• Ask only one question at a time. Asking two or three questions at once often confuses students. Multiple questions permit no time to think and, since several questions were asked, students are not sure which question to answer first.

  • Avoid asking questions too soon. It usually is much more effective to establish a knowledge base before initiating a questioning sequence.

  • Pause for at least 3 seconds following each question to allow students time to think and to formulate their answers( Jacobsen et al,1993).

Questioning techniques include:

  • Clarifying, redirection, prompting, probing, and wait-time.

  • Examples of Clarifying Questions include: Is this what you said...? What resources were used for the project? Did I hear you say...? Did I understand you when you said...? What criteria did you use to...? What’s another way you might...? Did I hear you correctly when you said...? Did I paraphrase what you said correctly?

  • Redirection questions ask a question by prodding students to answer a question just asked. When a student responds to a question, the instructor can ask another student to comment. Redirecting may involve asking several students to respond to a question, in light of previous responses such as: "we have now studied the contributions of several great men and women of science. Which scientist do you think made the greatest contribution?"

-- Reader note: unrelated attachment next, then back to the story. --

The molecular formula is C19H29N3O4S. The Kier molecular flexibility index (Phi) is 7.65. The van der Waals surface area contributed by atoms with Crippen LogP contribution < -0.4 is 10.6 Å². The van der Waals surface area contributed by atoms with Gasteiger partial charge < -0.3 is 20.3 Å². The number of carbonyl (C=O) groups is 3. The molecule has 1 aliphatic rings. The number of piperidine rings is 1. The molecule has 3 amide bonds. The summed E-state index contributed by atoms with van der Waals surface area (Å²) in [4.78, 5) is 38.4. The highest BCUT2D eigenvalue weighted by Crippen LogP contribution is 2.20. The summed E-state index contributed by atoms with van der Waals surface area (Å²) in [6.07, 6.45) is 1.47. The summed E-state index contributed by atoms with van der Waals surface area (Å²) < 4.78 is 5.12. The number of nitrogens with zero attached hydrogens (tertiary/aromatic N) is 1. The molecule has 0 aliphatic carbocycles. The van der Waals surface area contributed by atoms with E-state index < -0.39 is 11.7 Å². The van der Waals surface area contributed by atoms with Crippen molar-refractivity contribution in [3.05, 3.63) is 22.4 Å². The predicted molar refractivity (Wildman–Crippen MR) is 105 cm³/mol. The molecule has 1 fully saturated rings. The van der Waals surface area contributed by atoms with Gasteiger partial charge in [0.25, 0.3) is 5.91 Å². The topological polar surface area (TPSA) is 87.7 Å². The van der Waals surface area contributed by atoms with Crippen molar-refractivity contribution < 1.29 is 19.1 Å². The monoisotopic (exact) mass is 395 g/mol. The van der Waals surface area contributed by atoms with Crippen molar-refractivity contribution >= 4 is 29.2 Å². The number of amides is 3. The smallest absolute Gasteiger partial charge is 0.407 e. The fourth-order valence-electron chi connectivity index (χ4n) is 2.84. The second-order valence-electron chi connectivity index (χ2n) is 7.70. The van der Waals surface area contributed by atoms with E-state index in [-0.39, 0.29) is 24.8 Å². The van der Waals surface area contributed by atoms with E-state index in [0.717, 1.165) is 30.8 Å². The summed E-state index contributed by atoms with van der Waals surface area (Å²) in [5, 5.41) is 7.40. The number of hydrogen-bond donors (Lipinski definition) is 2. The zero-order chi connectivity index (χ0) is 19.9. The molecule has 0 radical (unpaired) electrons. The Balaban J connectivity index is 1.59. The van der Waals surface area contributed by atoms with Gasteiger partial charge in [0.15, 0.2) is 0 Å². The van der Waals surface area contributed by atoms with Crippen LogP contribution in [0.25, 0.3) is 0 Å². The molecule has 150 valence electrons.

• Prompting is a technique to move on to another student in response to a wrong answer to a question. Prompting questions use hints and clues to aid students in answering questions or to assist them in correcting an initial question with clues or hints.

  • Probing works when a student's reply is correct but insufficient because it lacks depth, ask the student to supply additional information. Probing questions force the student to elaborate about their initial response as illustrated next:.

  • Why do you think this is the case?

  • What do you think would happen if...? 

  • What sort of impact do you think...? ∙

  • How did you decide...?

  • How did you determine...?

  • How did you conclude...?

  • What is the connection between... and...? 

  • What if the opposite were true? Then what?

Wait time.

Students need time to think. Mary Budd Rowe (1974) has shown that most teachers on the average wait about 1 second for students to answer questions. She found that when teachers waited approximately 3 seconds or longer for the answer to a question, the quality of students' responses improved:

1) the length of student responses increases

2) failure to respond decreases

3) questions from students increases

4) unsolicited responses increases

5) confidence of student increases

6) Speculative thinking increases



Discuss your awareness and implementation of critical thinking with one or more colleagues

Write questions at different levels of thinking as per Bloom’s Taxonomy

Categorize assessment questions and activities according to the Developmental Curriculum; namely, Arbitrary Associations, Lower-Level Relationships, Lower-Level Generalizations,  Concepts, Higher Level Relationships and Higher Level Generalizations.